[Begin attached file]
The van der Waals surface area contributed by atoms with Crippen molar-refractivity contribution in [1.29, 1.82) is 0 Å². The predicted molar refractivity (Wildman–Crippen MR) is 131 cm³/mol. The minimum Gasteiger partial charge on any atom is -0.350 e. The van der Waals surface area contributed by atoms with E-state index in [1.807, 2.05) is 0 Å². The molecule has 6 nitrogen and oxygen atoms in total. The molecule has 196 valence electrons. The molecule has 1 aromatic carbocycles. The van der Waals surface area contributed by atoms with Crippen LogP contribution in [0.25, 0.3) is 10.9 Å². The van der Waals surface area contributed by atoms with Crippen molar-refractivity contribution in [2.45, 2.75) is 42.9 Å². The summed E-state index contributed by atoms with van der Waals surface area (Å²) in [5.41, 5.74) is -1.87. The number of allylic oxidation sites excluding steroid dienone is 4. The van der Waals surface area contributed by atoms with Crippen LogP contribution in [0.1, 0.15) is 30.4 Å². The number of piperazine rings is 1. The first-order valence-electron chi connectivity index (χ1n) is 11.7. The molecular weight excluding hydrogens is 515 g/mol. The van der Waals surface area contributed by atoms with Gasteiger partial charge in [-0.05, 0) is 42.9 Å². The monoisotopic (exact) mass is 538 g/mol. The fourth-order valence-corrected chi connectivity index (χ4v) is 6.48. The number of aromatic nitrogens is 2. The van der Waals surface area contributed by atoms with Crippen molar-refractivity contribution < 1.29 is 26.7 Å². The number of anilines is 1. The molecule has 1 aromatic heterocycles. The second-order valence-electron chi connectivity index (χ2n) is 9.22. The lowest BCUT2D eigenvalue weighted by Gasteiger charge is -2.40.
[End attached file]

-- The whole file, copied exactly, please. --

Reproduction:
The van der Waals surface area contributed by atoms with Crippen molar-refractivity contribution in [1.29, 1.82) is 0 Å². The predicted molar refractivity (Wildman–Crippen MR) is 131 cm³/mol. The minimum Gasteiger partial charge on any atom is -0.350 e. The van der Waals surface area contributed by atoms with E-state index in [1.807, 2.05) is 0 Å². The molecule has 6 nitrogen and oxygen atoms in total. The molecule has 196 valence electrons. The molecule has 1 aromatic carbocycles. The van der Waals surface area contributed by atoms with Crippen LogP contribution in [0.25, 0.3) is 10.9 Å². The van der Waals surface area contributed by atoms with Crippen molar-refractivity contribution in [2.45, 2.75) is 42.9 Å². The summed E-state index contributed by atoms with van der Waals surface area (Å²) in [5.41, 5.74) is -1.87. The number of allylic oxidation sites excluding steroid dienone is 4. The van der Waals surface area contributed by atoms with Crippen LogP contribution in [0.1, 0.15) is 30.4 Å². The number of piperazine rings is 1. The first-order valence-electron chi connectivity index (χ1n) is 11.7. The molecular weight excluding hydrogens is 515 g/mol. The van der Waals surface area contributed by atoms with Gasteiger partial charge in [-0.05, 0) is 42.9 Å². The monoisotopic (exact) mass is 538 g/mol. The fourth-order valence-corrected chi connectivity index (χ4v) is 6.48. The number of aromatic nitrogens is 2. The van der Waals surface area contributed by atoms with Crippen molar-refractivity contribution < 1.29 is 26.7 Å². The number of anilines is 1. The molecule has 1 aromatic heterocycles. The second-order valence-electron chi connectivity index (χ2n) is 9.22. The lowest BCUT2D eigenvalue weighted by Gasteiger charge is -2.40.